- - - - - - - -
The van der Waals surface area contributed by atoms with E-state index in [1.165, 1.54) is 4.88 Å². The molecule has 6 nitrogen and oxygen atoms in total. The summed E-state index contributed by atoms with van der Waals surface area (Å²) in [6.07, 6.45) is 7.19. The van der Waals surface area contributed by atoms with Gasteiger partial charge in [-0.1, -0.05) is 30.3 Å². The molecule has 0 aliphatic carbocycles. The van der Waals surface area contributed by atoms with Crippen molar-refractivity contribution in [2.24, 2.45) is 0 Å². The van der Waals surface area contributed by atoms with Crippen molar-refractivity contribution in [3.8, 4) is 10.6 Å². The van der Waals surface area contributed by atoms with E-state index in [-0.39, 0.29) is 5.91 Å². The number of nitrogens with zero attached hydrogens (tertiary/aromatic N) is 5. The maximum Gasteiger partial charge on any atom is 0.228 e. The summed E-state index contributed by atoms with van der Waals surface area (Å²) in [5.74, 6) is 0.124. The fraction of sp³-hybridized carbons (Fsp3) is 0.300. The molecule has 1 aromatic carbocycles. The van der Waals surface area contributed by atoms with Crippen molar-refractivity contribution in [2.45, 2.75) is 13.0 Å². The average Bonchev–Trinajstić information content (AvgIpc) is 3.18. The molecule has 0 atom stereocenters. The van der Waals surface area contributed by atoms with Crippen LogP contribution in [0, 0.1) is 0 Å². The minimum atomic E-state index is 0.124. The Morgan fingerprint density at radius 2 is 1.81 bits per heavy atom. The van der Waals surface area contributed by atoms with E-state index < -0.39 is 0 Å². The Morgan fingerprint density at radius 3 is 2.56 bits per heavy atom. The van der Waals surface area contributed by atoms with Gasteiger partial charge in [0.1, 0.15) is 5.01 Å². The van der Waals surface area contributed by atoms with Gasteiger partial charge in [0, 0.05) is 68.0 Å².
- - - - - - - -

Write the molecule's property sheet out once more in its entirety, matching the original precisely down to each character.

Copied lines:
The van der Waals surface area contributed by atoms with E-state index in [1.165, 1.54) is 4.88 Å². The molecule has 6 nitrogen and oxygen atoms in total. The summed E-state index contributed by atoms with van der Waals surface area (Å²) in [6.07, 6.45) is 7.19. The van der Waals surface area contributed by atoms with Gasteiger partial charge in [-0.1, -0.05) is 30.3 Å². The molecule has 0 aliphatic carbocycles. The van der Waals surface area contributed by atoms with Crippen molar-refractivity contribution in [2.24, 2.45) is 0 Å². The van der Waals surface area contributed by atoms with Crippen molar-refractivity contribution in [3.8, 4) is 10.6 Å². The van der Waals surface area contributed by atoms with E-state index in [-0.39, 0.29) is 5.91 Å². The number of nitrogens with zero attached hydrogens (tertiary/aromatic N) is 5. The maximum Gasteiger partial charge on any atom is 0.228 e. The summed E-state index contributed by atoms with van der Waals surface area (Å²) in [5.74, 6) is 0.124. The fraction of sp³-hybridized carbons (Fsp3) is 0.300. The molecule has 1 aromatic carbocycles. The van der Waals surface area contributed by atoms with Crippen molar-refractivity contribution in [2.45, 2.75) is 13.0 Å². The average Bonchev–Trinajstić information content (AvgIpc) is 3.18. The molecule has 0 atom stereocenters. The van der Waals surface area contributed by atoms with Crippen LogP contribution in [0, 0.1) is 0 Å². The minimum atomic E-state index is 0.124. The Morgan fingerprint density at radius 2 is 1.81 bits per heavy atom. The van der Waals surface area contributed by atoms with E-state index < -0.39 is 0 Å². The Morgan fingerprint density at radius 3 is 2.56 bits per heavy atom. The van der Waals surface area contributed by atoms with Gasteiger partial charge in [0.1, 0.15) is 5.01 Å². The van der Waals surface area contributed by atoms with Gasteiger partial charge in [0, 0.05) is 68.0 Å².